Five Best Practices For Hashtags

Hashtags are the quickest and easiest way to search for and find out what Twitter users are currently talking about.

They’re also key to productive Twitter engagement – hashtags put your tweets in front of the people who are interested in them.

Check out this post for a short history of the hashtag.

But most importantly: how do you use them? And how do you use them well?

In an effort to staunch the flow of annoying hashtag stuffing on Twitter, and help you amp up your Twitter efforts in 2013, here are five best practices for using hashtags on Twitter.

Don’t overuse them. Hashtags are most effective when you use them judiciously. Including more than two in a single tweet is overkill. And irritating. Rule of thumb: you only need to tag the most important word that represents the theme of your tweet.

Be obvious. Often, the best hashtag is the most obvious one. Consider this case study: the producers of the American version of X-Factor wanted to differentiate their show from the original British version, so they settled on using the hashtag “XFUSA.” But then a funny thing happened: fans, of their own accord, started using the non-promoted #xfactor five times more than the official #XFUSA.

So the producers listened to their fans and changed it up, using #xfactor to promote the show in its second episode. They saw an immediate increase in the Twitter conversation surrounding the show.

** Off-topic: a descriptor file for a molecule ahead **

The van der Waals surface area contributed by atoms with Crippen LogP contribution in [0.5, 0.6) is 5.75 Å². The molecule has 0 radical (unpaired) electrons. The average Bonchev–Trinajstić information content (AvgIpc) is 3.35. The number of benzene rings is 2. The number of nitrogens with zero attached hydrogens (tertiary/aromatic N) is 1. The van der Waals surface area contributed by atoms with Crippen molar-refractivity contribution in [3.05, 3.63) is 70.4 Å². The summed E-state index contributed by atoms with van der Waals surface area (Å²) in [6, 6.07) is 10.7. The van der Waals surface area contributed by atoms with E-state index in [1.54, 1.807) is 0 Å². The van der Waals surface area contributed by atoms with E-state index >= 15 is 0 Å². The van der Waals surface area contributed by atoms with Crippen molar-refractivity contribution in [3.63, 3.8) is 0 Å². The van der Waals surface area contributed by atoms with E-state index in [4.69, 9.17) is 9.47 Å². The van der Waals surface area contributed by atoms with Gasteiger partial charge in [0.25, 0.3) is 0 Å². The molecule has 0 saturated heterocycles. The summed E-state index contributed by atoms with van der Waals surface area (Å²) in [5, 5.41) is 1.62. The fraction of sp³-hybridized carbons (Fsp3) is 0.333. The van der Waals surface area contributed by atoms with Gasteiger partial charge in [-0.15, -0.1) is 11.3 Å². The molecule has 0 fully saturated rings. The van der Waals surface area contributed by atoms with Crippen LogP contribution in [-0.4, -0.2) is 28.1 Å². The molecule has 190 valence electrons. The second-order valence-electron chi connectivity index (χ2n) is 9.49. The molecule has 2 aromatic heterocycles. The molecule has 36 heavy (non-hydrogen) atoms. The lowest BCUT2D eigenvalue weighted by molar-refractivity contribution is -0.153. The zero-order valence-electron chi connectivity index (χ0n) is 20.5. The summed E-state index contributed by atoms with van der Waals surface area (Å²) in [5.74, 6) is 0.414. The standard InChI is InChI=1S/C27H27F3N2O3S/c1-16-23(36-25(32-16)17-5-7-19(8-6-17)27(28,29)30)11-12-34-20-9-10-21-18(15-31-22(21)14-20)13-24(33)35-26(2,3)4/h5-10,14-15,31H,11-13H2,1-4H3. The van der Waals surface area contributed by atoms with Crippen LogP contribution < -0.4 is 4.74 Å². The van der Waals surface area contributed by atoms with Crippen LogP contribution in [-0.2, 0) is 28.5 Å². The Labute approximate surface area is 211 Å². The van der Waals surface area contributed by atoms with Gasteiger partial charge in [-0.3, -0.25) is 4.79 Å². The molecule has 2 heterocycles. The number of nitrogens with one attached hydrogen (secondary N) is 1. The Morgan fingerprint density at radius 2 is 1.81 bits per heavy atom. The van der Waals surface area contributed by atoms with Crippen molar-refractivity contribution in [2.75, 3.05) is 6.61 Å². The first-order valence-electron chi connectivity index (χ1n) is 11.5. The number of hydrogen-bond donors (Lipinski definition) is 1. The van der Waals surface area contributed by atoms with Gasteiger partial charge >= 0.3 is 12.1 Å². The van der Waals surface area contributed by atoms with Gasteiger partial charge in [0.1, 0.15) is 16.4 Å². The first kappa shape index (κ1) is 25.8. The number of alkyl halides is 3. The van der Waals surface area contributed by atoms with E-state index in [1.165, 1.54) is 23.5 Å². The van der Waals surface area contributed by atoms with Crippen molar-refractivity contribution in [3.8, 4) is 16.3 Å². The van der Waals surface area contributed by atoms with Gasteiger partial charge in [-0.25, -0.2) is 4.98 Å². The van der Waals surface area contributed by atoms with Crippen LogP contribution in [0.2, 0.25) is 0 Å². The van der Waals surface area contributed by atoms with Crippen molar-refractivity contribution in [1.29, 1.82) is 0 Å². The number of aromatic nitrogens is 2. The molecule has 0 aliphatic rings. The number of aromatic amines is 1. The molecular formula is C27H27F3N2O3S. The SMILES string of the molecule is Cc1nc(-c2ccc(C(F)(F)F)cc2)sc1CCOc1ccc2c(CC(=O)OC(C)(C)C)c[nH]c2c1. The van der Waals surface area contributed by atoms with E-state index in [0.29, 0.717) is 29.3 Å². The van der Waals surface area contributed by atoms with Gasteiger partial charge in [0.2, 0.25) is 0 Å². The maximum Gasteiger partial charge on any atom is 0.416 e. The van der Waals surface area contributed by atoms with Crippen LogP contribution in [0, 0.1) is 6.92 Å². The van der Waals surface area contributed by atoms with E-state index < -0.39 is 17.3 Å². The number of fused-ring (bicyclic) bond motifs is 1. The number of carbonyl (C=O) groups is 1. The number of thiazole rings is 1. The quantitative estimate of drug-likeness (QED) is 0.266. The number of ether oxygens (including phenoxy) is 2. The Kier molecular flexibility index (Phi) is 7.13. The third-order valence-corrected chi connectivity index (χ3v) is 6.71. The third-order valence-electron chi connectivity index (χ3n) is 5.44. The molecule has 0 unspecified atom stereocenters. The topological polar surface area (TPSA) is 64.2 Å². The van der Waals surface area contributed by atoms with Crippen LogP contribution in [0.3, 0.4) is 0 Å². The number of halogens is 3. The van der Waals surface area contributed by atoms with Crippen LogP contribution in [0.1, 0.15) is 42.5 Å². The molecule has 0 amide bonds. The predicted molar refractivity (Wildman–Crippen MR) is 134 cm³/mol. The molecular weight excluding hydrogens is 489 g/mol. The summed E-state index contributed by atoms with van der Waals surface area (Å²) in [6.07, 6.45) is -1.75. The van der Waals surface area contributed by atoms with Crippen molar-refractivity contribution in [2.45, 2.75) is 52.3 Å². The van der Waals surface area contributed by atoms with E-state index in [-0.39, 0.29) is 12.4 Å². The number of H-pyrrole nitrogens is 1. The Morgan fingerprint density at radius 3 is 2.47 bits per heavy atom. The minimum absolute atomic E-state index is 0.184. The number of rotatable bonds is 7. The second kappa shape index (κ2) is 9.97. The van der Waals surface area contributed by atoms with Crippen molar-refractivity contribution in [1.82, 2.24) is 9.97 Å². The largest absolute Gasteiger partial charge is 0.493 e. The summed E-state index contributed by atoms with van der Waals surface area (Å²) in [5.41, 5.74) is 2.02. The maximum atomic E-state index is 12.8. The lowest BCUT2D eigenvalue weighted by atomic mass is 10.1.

Join a conversation. You can benefit from the power of hashtags without generating them on your own. Find a Twitter chat that’s relevant or interesting to you by identifying its hashtag, and follow along.

There is a Google Spreadsheet online that lists all of the active Twitter hashtag chats, which is a great place to start browsing for topics that interest you. Alternatively, you can find hashtag chats through’s search, by asking your followers about any chats they might participate in, or by stumbling across one in the trending topics list. Bonus: If you join in a popular conversation on Twitter using a hashtag, you increase the likelihood that you’ll get retweeted.

Try before you buy. Before jumping head-first into a dialogue, it’s best to double-check what the hashtag being used really means. Sites like What The Trend show you the top hashtag trending topics on Twitter, along with a short description of each, how long ago this phrase started trending and when it received its description. It’s worth taking the extra few seconds to look before you leap. Don’t want to make this mistake.

Target your audience. Ironic hashtags will always be a thing, but best practice on Twitter dictates that proper hashtags are used to target other tweeps with relevant messages. Take advantage of the hashtag as a filing or labeling tool by indicating to the Twittersphere who your tweets are intended for. For example, a marketing pro could use the hashtag #marketing101 to indicate that a tweet contains marketing intel; or if you are a freelance web designer, for instance, you might want to tag those tweets that contain tips for fellow designers with #webdesigntip.

Any other tips for using hashtags effectively? The comments are yours.

(Twitter hashtag image from The Drum)